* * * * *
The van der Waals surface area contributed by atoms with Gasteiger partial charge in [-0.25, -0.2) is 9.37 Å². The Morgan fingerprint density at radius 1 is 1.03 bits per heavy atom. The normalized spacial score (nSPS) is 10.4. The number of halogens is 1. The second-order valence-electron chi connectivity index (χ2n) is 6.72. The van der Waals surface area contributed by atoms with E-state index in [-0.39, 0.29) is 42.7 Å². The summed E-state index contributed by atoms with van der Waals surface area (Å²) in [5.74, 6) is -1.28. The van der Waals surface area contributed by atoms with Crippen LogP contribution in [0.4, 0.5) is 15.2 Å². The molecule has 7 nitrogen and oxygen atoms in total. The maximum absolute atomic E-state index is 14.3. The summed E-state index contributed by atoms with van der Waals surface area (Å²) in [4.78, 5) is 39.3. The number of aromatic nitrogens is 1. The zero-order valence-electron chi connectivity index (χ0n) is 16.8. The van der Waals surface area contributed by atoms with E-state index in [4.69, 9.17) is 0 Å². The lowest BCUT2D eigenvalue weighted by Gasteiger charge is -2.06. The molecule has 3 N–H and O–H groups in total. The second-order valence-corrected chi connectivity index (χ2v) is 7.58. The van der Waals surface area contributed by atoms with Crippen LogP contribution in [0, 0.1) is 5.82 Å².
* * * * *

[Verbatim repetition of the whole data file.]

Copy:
The van der Waals surface area contributed by atoms with Gasteiger partial charge in [-0.25, -0.2) is 9.37 Å². The Morgan fingerprint density at radius 1 is 1.03 bits per heavy atom. The normalized spacial score (nSPS) is 10.4. The number of halogens is 1. The second-order valence-electron chi connectivity index (χ2n) is 6.72. The van der Waals surface area contributed by atoms with E-state index in [-0.39, 0.29) is 42.7 Å². The summed E-state index contributed by atoms with van der Waals surface area (Å²) in [5.74, 6) is -1.28. The van der Waals surface area contributed by atoms with Crippen LogP contribution in [0.4, 0.5) is 15.2 Å². The molecule has 7 nitrogen and oxygen atoms in total. The maximum absolute atomic E-state index is 14.3. The summed E-state index contributed by atoms with van der Waals surface area (Å²) in [4.78, 5) is 39.3. The number of aromatic nitrogens is 1. The zero-order valence-electron chi connectivity index (χ0n) is 16.8. The van der Waals surface area contributed by atoms with E-state index in [4.69, 9.17) is 0 Å². The lowest BCUT2D eigenvalue weighted by Gasteiger charge is -2.06. The molecule has 3 N–H and O–H groups in total. The second-order valence-corrected chi connectivity index (χ2v) is 7.58. The van der Waals surface area contributed by atoms with Crippen LogP contribution in [0, 0.1) is 5.82 Å².